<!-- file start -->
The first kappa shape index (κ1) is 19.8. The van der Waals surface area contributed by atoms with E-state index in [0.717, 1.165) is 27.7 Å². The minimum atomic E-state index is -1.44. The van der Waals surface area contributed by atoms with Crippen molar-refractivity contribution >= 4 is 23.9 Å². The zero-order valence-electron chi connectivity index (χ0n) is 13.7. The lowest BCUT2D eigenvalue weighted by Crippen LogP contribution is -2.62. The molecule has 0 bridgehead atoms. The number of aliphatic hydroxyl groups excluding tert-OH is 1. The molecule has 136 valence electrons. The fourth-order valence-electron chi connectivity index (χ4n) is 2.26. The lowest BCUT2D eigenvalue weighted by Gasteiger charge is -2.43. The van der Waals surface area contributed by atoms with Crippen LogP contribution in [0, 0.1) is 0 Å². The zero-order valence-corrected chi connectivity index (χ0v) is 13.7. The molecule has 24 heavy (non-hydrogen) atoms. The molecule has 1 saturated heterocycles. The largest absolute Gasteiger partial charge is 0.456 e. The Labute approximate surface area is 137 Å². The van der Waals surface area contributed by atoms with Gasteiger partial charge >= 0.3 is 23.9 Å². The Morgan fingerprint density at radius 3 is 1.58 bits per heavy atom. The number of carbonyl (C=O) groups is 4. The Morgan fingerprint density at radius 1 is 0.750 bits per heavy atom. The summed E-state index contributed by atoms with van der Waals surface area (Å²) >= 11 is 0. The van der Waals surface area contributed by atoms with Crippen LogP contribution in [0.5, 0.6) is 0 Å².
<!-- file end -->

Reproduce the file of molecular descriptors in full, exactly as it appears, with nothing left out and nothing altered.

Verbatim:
The first kappa shape index (κ1) is 19.8. The van der Waals surface area contributed by atoms with E-state index in [0.717, 1.165) is 27.7 Å². The minimum atomic E-state index is -1.44. The van der Waals surface area contributed by atoms with Crippen molar-refractivity contribution >= 4 is 23.9 Å². The zero-order valence-electron chi connectivity index (χ0n) is 13.7. The lowest BCUT2D eigenvalue weighted by Crippen LogP contribution is -2.62. The molecule has 0 bridgehead atoms. The number of aliphatic hydroxyl groups excluding tert-OH is 1. The molecule has 136 valence electrons. The fourth-order valence-electron chi connectivity index (χ4n) is 2.26. The lowest BCUT2D eigenvalue weighted by Gasteiger charge is -2.43. The van der Waals surface area contributed by atoms with Crippen LogP contribution in [0, 0.1) is 0 Å². The zero-order valence-corrected chi connectivity index (χ0v) is 13.7. The molecule has 24 heavy (non-hydrogen) atoms. The molecule has 1 saturated heterocycles. The largest absolute Gasteiger partial charge is 0.456 e. The Labute approximate surface area is 137 Å². The van der Waals surface area contributed by atoms with Gasteiger partial charge >= 0.3 is 23.9 Å². The Morgan fingerprint density at radius 3 is 1.58 bits per heavy atom. The number of carbonyl (C=O) groups is 4. The Morgan fingerprint density at radius 1 is 0.750 bits per heavy atom. The summed E-state index contributed by atoms with van der Waals surface area (Å²) >= 11 is 0. The van der Waals surface area contributed by atoms with Crippen LogP contribution in [0.5, 0.6) is 0 Å².